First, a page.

|Publication number||US4326154 A|
|Application number||US 05/967,821|
|Publication date||Apr 20, 1982|
|Filing date||Dec 8, 1978|
|Priority date||Dec 8, 1978|
|Also published as||CA1122684A1|
|Publication number||05967821, 967821, US 4326154 A, US 4326154A, US-A-4326154, US4326154 A, US4326154A|
|Inventors||Robert R. Lewis, Donald C. Graham|
|Original Assignee||Westinghouse Electric Corp.|
|Export Citation||BiBTeX, EndNote, RefMan|
|Patent Citations (3), Referenced by (7), Classifications (6), Legal Events (3)|
|External Links: USPTO, USPTO Assignment, Espacenet|
A typical electrical transit vehicle includes propulsion equipment and various auxiliary apparatus that draw current from a power source third rail through pickup devices positioned at the front end of the vehicle and at the rear end of the vehicle. The provision of regenerative braking of that vehicle to stop the vehicle and supply power back into the third rail is described in an article entitled, "Alternative Systems for Rapid Transit Propulsion and Electrical Braking" by B. J. Krings, published in the March, 1973 Westinghouse Engineer. The resulting voltage across the line filter capacitor has been monitored to determine the receptivity of that third rail for such regenerative power such that if the capacitor voltage goes above a preset limit, then the regenerative braking is terminated and either dynamic braking or friction braking is used to stop the vehicle. The latter operation is disclosed in U.S. Pat. No. 3,657,625 of Miller et al. and assigned to the assignee of the present invention.
It is known in the prior art, as disclosed in U.S. Pat. No. 4,057,753 of R. H. Perry et al. to provide a permissive control signal which is inserted into the electrical power supplied to the vehicle for establishing when regenerative braking will occur and it is desired for the external power supply to receive regenerated power from the vehicle.
A regenerative braking control for a transit vehicle is provided wherein the current flow between the vehicle and the third rail power source is measured for preventing regeneration into the third rail until it has been established that the third rail is alive and capable of supplying current to the vehicle.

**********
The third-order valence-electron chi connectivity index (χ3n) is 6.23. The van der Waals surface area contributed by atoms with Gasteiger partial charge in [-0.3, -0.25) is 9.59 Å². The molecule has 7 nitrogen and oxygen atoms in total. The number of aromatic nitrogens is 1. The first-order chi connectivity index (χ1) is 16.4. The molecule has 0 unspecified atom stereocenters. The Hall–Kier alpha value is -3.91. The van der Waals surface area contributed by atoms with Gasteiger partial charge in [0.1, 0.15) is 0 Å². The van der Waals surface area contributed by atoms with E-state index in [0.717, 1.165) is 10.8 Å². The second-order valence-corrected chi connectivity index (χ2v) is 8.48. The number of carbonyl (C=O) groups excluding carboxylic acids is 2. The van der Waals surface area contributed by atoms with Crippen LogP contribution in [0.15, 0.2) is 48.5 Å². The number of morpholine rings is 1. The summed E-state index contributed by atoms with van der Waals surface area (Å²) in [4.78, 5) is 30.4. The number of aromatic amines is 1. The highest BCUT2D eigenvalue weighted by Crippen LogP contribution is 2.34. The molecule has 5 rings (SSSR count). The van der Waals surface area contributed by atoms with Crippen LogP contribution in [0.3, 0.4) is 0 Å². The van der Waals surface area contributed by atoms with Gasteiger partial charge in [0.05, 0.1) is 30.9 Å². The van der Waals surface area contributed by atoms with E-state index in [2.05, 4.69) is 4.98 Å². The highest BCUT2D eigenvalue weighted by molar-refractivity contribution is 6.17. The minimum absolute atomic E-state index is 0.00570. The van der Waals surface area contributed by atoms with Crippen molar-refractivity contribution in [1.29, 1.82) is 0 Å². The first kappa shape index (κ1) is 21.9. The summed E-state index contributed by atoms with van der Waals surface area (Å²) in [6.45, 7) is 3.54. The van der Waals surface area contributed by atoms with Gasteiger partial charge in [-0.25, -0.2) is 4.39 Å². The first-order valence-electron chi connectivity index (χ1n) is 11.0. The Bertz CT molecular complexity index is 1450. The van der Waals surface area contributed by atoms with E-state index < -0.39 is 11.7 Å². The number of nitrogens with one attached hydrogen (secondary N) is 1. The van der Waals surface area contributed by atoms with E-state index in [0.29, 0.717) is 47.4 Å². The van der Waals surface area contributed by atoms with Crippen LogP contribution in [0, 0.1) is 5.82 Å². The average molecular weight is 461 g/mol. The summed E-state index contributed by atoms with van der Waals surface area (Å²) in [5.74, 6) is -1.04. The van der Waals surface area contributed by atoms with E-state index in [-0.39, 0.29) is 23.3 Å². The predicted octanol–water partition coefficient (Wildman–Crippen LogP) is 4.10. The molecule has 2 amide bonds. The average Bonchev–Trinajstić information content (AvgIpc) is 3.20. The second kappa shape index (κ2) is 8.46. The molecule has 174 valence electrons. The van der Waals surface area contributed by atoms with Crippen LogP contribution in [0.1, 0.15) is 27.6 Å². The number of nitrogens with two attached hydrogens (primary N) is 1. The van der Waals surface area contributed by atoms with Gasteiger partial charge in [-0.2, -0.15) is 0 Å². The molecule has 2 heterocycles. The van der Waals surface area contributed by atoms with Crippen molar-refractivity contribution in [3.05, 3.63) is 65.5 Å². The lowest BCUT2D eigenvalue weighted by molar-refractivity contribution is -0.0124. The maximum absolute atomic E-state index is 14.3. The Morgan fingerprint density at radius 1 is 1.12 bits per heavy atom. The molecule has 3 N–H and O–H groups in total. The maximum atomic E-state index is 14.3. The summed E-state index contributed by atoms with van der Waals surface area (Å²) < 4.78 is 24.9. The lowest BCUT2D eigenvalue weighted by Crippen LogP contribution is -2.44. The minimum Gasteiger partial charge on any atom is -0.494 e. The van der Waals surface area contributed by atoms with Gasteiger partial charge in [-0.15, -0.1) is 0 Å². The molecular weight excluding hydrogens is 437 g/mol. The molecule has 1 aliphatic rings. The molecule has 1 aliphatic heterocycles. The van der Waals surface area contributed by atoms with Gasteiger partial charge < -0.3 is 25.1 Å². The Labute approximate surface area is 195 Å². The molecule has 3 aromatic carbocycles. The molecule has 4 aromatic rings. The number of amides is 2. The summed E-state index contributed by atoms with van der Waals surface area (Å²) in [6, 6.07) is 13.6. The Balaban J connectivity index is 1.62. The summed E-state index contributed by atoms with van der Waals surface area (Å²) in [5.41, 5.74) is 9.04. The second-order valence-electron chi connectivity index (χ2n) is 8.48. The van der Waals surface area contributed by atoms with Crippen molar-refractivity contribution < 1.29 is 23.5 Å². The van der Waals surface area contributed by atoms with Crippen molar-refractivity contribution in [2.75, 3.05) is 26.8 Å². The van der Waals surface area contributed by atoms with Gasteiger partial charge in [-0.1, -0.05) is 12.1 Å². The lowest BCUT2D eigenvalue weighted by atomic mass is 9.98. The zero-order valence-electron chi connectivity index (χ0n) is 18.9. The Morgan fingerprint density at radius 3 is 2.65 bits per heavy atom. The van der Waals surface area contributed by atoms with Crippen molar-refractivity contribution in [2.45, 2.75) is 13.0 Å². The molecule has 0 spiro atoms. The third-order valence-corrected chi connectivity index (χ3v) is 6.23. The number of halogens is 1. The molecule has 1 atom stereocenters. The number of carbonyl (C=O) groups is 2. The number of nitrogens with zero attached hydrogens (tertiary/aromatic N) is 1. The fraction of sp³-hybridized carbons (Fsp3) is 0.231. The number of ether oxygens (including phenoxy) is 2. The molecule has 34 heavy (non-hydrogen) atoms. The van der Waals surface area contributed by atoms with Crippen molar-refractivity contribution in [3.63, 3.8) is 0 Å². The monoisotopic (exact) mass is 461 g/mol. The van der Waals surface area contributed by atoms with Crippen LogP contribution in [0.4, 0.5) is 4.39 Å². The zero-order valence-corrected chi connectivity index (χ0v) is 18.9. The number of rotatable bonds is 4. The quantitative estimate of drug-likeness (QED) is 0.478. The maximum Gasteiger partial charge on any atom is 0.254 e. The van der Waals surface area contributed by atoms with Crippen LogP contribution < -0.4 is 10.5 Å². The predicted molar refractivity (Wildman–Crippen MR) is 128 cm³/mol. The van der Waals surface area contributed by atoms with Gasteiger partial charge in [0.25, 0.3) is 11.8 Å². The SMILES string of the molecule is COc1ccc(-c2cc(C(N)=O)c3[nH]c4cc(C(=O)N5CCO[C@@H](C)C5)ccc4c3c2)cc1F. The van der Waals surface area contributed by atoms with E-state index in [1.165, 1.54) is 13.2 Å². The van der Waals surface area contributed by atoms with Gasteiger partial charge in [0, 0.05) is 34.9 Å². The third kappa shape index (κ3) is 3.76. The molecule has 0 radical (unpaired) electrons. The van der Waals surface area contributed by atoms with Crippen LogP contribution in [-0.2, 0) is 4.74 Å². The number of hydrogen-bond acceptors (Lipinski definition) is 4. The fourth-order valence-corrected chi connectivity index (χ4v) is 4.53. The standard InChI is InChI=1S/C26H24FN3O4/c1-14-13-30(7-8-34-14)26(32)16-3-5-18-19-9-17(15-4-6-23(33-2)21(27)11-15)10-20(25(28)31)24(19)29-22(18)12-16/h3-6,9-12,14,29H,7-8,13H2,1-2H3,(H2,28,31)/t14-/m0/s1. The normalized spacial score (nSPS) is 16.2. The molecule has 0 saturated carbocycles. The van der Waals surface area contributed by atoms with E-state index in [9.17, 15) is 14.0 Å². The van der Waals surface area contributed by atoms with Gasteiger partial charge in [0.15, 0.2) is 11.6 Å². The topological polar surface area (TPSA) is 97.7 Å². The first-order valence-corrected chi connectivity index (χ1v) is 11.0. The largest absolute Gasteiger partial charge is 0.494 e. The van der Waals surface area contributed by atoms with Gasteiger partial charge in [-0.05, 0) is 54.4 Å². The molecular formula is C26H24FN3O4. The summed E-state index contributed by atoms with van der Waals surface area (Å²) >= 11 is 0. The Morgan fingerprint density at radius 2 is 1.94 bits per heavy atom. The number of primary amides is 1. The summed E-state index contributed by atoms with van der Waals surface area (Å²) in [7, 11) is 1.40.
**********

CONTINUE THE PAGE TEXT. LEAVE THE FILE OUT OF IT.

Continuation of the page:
FIG. 1 schematically shows a transit vehicle operative with a power source third rail having a physical gap between adjacent power supply stations.
FIG. 2 functionally shows the operation of the present invention for preventing regenerative braking by the transit vehicle when the third rail is dead or has a gap at the vehicle location.
FIG. 3 illustrates the application of the present invention in relation to determining the suitability of regenerating power into the power source third rail.
In FIG. 1, there is shown a transit vehicle 10 including power pick-up devices 12, 14, 16 and 18, with the pick-up devices 12 and 18 being operative with a power source third rail 20. The third rail 20 is energized by a power supply substation 22. A second power source third rail 24 is operative with a different power supply substation 26. The pick-up devices 12 and 14 are connected together by an electrical connection 28 and the pick-up devices 16 and 18 are connected together by a connection 30. A connection 32 is coupled between the electrical connections 28 and 30 and is connected to a propulsion control 34 operative with a propulsion motor 36. The vehicle 10 is operative with conventional support tracks 38 and 40 and moves along the support tracks in a direction indicated by the arrow, such that as the vehicle continues to move from the position shown in FIG. 1, the pick-ups 12 and 18 will pass from the third rail 20 through the physical gap between the third rails and then onto the third rail 24 as it travels along the support tracks 38 and 40.